Kolkata: West Bengal Chief Minister and Trinamool Congress supremo Mamata Banerjee today demanded a referendum on Citizenship Amendment Act (CAA) and National Register of Citizens (NRC), the two-pronged project to institutionalise religion-based citizenship by Narendra Modi-Amit Shah government at the Centre. She dared the duo to ascertain public opinion on the recently passed controversial act as well as its corollary nationwide NRC that the home minister Shah has been thundering about.
“Go for a referendum if you are so confident of people’s support to your moves on citizenship. See how many people of India would stand by you. If you are not competent, ask the UN or its Human Rights Commission to hold it. No political party need not to intervene in the process. If you are not ready, don’t play with fire”, Mamata said at her party youth rally in Kolkata.
Pointing to the absence of the early avatars of BJP and RSS in the freedom struggle and post colonial development of secular democracy, she urged the people of Hindi heartland and south to come out on the street against BJP’s divisive design’. Referring to the exclusion of 12 lakhs odd Bengali Hindus as well as Gorkhas and Biharis from Assam NRC final list, she called Shah’s bluff that Hindus won’t be affected.
The Left Front and the Congress which had fought recent Bengal polls jointly against TMC and BJP held separate protest rallies in the city against the CAA-NRC. While many commoners have wondered about the rationale behind the fractured opposition to the Modi-Shah regime, Left-Congress leaders, blamed Mamata for making room for BJP by poaching into their camps while refusing them basic democratic rights. They complained that the city police had forced other parties and non-party forums to change their march routes to facilitate Mamata’s gathering at the prime protest location in the city.
Beyond the myopia
Amid this tunnel-visioned tug-of -war for hegemonic space among traditional electoral rivals, a non-party march by concerned citizens across faiths, languages and gender divide marked a much-needed contrast. Political greenhorns in their teens and seasoned middle-aged activists as well as snowhead elders marched together in thousands in response to a call by No NRC No CAA Movement, a joint forum of several non-party groups. Some of city intellectuals who have not sided either with the Left Front nor Mamata camp, too turned up.
But it was students and youths who spearheaded the Protest against the pincer attack on hitherto secular citizenship law and its constitutional cornerstones through creative slogans, graffiti and songs. The participants’ spontaneity and high ‘Josh‘ underlined the anxieties and indignation of cosmopolitan Bengal. The sea of restive humanity, swelled with the waves of Indian tricolor interspersed with the red flags without party tags as well as black flags is not an everyday spectacle in politically pigeonholed Bengal. The chants of ‘Vande Mataram‘ and ‘Inquilab Zindabad’ rented the air together. The call for ‘Azadi‘ from poverty, unemployment and staggering price-rise, thanks to the economic mess as well as diversionary communal frenzy created by the Sangh Parivar regime through ‘Urban Nazi‘ Shah, reverberated the downtown. Rappers and folk singers lent voices to the existential crisis of millions in Assam whose nightmares are yet to over. Priya Kar, one of the participant carried a poster that said: How do you dare to say Muslims are not Indians.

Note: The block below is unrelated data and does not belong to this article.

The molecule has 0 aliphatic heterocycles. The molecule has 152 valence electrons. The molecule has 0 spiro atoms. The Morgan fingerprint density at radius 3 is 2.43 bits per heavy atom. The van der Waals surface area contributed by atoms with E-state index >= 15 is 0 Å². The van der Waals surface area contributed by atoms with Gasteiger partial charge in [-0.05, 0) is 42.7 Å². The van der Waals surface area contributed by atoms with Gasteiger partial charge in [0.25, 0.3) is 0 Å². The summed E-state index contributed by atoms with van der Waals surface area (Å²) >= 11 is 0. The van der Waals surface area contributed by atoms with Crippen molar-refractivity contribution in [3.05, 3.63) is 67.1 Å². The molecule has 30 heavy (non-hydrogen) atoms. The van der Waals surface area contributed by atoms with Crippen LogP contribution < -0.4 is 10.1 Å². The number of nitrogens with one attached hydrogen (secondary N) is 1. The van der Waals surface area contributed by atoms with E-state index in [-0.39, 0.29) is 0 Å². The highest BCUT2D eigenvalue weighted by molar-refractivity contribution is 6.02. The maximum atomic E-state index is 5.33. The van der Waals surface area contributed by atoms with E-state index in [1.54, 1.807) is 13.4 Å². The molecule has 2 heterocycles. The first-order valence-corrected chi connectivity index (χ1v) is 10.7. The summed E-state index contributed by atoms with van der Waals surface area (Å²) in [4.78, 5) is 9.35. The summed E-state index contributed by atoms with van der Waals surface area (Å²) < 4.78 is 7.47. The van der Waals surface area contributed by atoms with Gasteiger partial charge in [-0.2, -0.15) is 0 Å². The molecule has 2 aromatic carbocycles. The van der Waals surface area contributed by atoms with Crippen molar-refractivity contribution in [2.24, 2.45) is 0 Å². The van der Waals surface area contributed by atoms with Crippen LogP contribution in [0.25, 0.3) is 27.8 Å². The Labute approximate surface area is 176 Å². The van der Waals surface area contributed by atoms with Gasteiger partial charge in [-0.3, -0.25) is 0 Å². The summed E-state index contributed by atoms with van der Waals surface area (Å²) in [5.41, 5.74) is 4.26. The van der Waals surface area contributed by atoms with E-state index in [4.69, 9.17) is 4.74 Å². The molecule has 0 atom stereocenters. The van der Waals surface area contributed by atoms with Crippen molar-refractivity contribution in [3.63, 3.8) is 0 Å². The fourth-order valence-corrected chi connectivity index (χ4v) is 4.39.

Burqua and hijab-clad students from Bowbazar Loreto School marched for the first time today. “I am proud of Bengal that so many non-Muslims have turned up to foil Modi-Shah’s design to divide Hindu and Muslims again,” Ramsha Mehtab, a student of class XII said. She thanked Mamata Banerjee for taking a ‘clear stand’ against BJP government and urged other chief ministers to come out on the streets. Pratima Mazumder, an elderly lady walking with sticks is no rookie to political rallies. But she no longer cares for political correctness. “I was a leftist in my youth. But now I join rallies that focus on people’s cause in right earnest,” she said before moving ahead.
Undaunted by the lung power of the youth who raised slogans like ‘Ek Dhakka Aur Do, Desh Torne Wale Ko Gira Do’ and ‘Shunle Modi , Shunle Shah, Mera Bhi Desh Hai Hindusta,’ two class III siblings Farhan and Alia from nearby slums raised their voice: ‘Garib mere Banay desh, Modi Aur RSS‘. Students who wrote on the road– Jaat nay, Bhaat d’ cheered them.
Not only the city campuses, but local students from universities in Haryana and Karnaka as well as young professionals too joined in protest against police brutalities on Jamia Milia and AMU Students. Asoka university student s in winter break as well as Bangalore-based students narrated their experiences of campus vigilantism and social media trolls. “If they can manhandle and detain noted intellectuals like Ramchandra Guha, they can do anything to us. Still we will oppose,” said Manjushree, a tech city professional who did not share her full name fearing troubles. She smiled self-assuringly when a group of fellow travellers surged ahead in the rhythms of dafli: ‘Desher Janno Kobul Pran, Hindu Ebong Musulman.’